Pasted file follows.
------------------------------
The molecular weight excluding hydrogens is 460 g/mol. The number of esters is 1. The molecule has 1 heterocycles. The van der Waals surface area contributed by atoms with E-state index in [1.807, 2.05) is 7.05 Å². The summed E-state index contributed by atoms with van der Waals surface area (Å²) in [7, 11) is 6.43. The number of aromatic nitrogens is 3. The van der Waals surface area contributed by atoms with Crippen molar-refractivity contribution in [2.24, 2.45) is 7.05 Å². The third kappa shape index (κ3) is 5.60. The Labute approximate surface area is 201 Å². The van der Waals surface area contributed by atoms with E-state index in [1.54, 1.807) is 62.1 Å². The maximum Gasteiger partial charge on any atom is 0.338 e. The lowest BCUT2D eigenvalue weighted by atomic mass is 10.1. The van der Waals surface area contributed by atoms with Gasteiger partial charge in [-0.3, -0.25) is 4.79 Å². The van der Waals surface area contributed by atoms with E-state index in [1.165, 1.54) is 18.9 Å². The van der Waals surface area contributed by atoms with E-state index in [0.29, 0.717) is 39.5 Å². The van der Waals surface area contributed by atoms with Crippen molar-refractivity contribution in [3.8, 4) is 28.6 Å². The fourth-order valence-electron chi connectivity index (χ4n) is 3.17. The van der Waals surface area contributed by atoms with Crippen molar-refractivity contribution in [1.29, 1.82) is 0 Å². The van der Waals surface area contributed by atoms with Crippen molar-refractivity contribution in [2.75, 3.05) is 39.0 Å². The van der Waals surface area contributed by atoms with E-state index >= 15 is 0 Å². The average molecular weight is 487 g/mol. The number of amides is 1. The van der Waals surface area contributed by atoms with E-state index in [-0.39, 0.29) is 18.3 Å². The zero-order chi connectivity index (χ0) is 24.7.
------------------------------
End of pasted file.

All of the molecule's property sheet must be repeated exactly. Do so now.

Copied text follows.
The molecular weight excluding hydrogens is 460 g/mol. The number of esters is 1. The molecule has 1 heterocycles. The van der Waals surface area contributed by atoms with E-state index in [1.807, 2.05) is 7.05 Å². The summed E-state index contributed by atoms with van der Waals surface area (Å²) in [7, 11) is 6.43. The number of aromatic nitrogens is 3. The van der Waals surface area contributed by atoms with Crippen molar-refractivity contribution in [2.24, 2.45) is 7.05 Å². The third kappa shape index (κ3) is 5.60. The Labute approximate surface area is 201 Å². The van der Waals surface area contributed by atoms with E-state index in [1.54, 1.807) is 62.1 Å². The maximum Gasteiger partial charge on any atom is 0.338 e. The lowest BCUT2D eigenvalue weighted by atomic mass is 10.1. The van der Waals surface area contributed by atoms with Gasteiger partial charge in [-0.3, -0.25) is 4.79 Å². The van der Waals surface area contributed by atoms with E-state index in [1.165, 1.54) is 18.9 Å². The van der Waals surface area contributed by atoms with E-state index in [0.29, 0.717) is 39.5 Å². The van der Waals surface area contributed by atoms with Crippen molar-refractivity contribution in [3.8, 4) is 28.6 Å². The fourth-order valence-electron chi connectivity index (χ4n) is 3.17. The van der Waals surface area contributed by atoms with Crippen molar-refractivity contribution in [1.29, 1.82) is 0 Å². The van der Waals surface area contributed by atoms with Crippen molar-refractivity contribution in [2.75, 3.05) is 39.0 Å². The van der Waals surface area contributed by atoms with E-state index >= 15 is 0 Å². The average molecular weight is 487 g/mol. The number of amides is 1. The van der Waals surface area contributed by atoms with E-state index in [-0.39, 0.29) is 18.3 Å². The zero-order chi connectivity index (χ0) is 24.7.